Testimony is an invaluable source of knowledge. We rely on the reports of those around us for everything from the ingredients in our food and medicine to the identity of our family members. Recent years have seen an explosion of interest in the epistemology of testimony. Despite the multitude of views offered, a single thesis is nearly universally accepted: testimonial knowledge is acquired through the process of transmission from speaker to hearer. In this book, Jennifer Lackey shows that this (...) thesis is false and, hence, that the literature on testimony has been shaped at its core by a view that is fundamentally misguided. She then defends a detailed alternative to this conception of testimony: whereas the views currently dominant focus on the epistemic status of what speakers believe, Lackey advances a theory that instead centers on what speakers say. The upshot is that, strictly speaking, we do not learn from one another's beliefs - we learn from one another's words. Once this shift in focus is in place, Lackey goes on to argue that, though positive reasons are necessary for testimonial knowledge, testimony itself is an irreducible epistemic source. This leads to the development of a theory that gives proper credence to testimony's epistemologically dual nature: both the speaker and the hearer must make a positive epistemic contribution to testimonial knowledge. The resulting view not only reveals that testimony has the capacity to generate knowledge, but it also gives appropriate weight to our nature as both socially indebted and individually rational creatures. The approach found in this book will, then, represent a radical departure from the views currently dominating the epistemology of testimony, and thus is intended to reshape our understanding of the deep and ubiquitous reliance we have on the testimony of those around us. (shrink)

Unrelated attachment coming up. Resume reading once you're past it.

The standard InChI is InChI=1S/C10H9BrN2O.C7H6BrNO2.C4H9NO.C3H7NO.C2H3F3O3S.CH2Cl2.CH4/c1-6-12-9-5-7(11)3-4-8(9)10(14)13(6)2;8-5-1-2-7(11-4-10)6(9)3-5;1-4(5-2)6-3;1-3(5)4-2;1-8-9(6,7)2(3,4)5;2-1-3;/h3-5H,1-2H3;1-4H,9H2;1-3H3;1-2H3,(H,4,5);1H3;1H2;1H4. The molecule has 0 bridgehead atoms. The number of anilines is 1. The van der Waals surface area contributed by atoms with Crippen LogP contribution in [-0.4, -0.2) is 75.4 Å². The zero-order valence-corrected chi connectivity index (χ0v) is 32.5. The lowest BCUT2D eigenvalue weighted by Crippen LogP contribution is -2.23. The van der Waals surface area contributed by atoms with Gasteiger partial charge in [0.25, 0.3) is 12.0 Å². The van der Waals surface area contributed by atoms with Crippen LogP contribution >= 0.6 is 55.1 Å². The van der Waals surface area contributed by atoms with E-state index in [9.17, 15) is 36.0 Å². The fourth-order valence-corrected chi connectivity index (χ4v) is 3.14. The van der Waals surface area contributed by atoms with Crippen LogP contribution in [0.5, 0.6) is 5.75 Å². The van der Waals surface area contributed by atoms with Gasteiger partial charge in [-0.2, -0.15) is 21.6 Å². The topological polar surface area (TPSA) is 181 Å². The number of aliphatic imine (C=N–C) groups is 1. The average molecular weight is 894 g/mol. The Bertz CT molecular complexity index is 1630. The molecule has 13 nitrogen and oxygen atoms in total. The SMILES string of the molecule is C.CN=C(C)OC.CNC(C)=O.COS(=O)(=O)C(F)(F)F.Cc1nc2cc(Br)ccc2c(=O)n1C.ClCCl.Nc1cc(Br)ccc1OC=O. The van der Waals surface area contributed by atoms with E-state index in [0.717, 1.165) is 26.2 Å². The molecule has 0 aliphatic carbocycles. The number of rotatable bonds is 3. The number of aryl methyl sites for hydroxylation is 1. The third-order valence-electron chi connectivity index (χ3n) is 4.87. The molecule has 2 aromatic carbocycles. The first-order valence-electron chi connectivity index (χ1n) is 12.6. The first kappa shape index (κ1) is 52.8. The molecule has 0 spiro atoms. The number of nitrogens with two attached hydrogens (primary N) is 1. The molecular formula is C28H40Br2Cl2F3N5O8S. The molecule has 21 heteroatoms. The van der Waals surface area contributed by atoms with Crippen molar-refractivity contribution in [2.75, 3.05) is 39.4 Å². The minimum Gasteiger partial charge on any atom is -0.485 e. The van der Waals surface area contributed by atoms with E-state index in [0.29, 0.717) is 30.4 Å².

A dramatic shift in British and French ideas about empire unfolded in the sixty years straddling the turn of the nineteenth century. As Jennifer Pitts shows in A Turn to Empire, Adam Smith, Edmund Burke, and Jeremy Bentham were among many at the start of this period to criticize European empires as unjust as well as politically and economically disastrous for the conquering nations. By the mid-nineteenth century, however, the most prominent British and French liberal thinkers, including John Stuart (...) Mill and Alexis de Tocqueville, vigorously supported the conquest of non-European peoples. Pitts explains that this reflected a rise in civilizational self-confidence, as theories of human progress became more triumphalist, less nuanced, and less tolerant of cultural difference. At the same time, imperial expansion abroad came to be seen as a political project that might assist the emergence of stable liberal democracies within Europe. Pitts shows that liberal thinkers usually celebrated for respecting not only human equality and liberty but also pluralism supported an inegalitarian and decidedly nonhumanitarian international politics. Yet such moments represent not a necessary feature of liberal thought but a striking departure from views shared by precisely those late-eighteenth-century thinkers whom Mill and Tocqueville saw as their forebears. Fluently written, A Turn to Empire offers a novel assessment of modern political thought and international justice, and an illuminating perspective on continuing debates over empire, intervention, and liberal political commitments. (shrink)